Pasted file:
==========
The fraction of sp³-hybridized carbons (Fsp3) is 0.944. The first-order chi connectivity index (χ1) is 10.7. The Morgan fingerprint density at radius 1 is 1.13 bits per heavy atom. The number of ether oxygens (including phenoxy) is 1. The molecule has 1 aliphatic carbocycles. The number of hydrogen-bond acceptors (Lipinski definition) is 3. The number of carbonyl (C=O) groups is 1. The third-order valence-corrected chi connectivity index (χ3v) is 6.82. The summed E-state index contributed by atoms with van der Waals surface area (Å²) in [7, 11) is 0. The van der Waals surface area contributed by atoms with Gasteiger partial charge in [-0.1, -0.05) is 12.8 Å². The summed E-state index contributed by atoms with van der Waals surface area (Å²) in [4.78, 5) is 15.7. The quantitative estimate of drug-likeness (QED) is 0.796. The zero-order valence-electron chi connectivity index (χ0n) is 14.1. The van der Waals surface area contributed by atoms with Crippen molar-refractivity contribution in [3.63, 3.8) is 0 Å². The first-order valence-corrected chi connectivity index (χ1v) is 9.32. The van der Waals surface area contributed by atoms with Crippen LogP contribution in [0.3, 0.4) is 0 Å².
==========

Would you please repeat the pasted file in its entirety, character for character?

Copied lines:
The fraction of sp³-hybridized carbons (Fsp3) is 0.944. The first-order chi connectivity index (χ1) is 10.7. The Morgan fingerprint density at radius 1 is 1.13 bits per heavy atom. The number of ether oxygens (including phenoxy) is 1. The molecule has 1 aliphatic carbocycles. The number of hydrogen-bond acceptors (Lipinski definition) is 3. The number of carbonyl (C=O) groups is 1. The third-order valence-corrected chi connectivity index (χ3v) is 6.82. The summed E-state index contributed by atoms with van der Waals surface area (Å²) in [7, 11) is 0. The van der Waals surface area contributed by atoms with Gasteiger partial charge in [-0.1, -0.05) is 12.8 Å². The summed E-state index contributed by atoms with van der Waals surface area (Å²) in [4.78, 5) is 15.7. The quantitative estimate of drug-likeness (QED) is 0.796. The zero-order valence-electron chi connectivity index (χ0n) is 14.1. The van der Waals surface area contributed by atoms with Crippen molar-refractivity contribution in [3.63, 3.8) is 0 Å². The first-order valence-corrected chi connectivity index (χ1v) is 9.32. The van der Waals surface area contributed by atoms with Crippen LogP contribution in [0.3, 0.4) is 0 Å².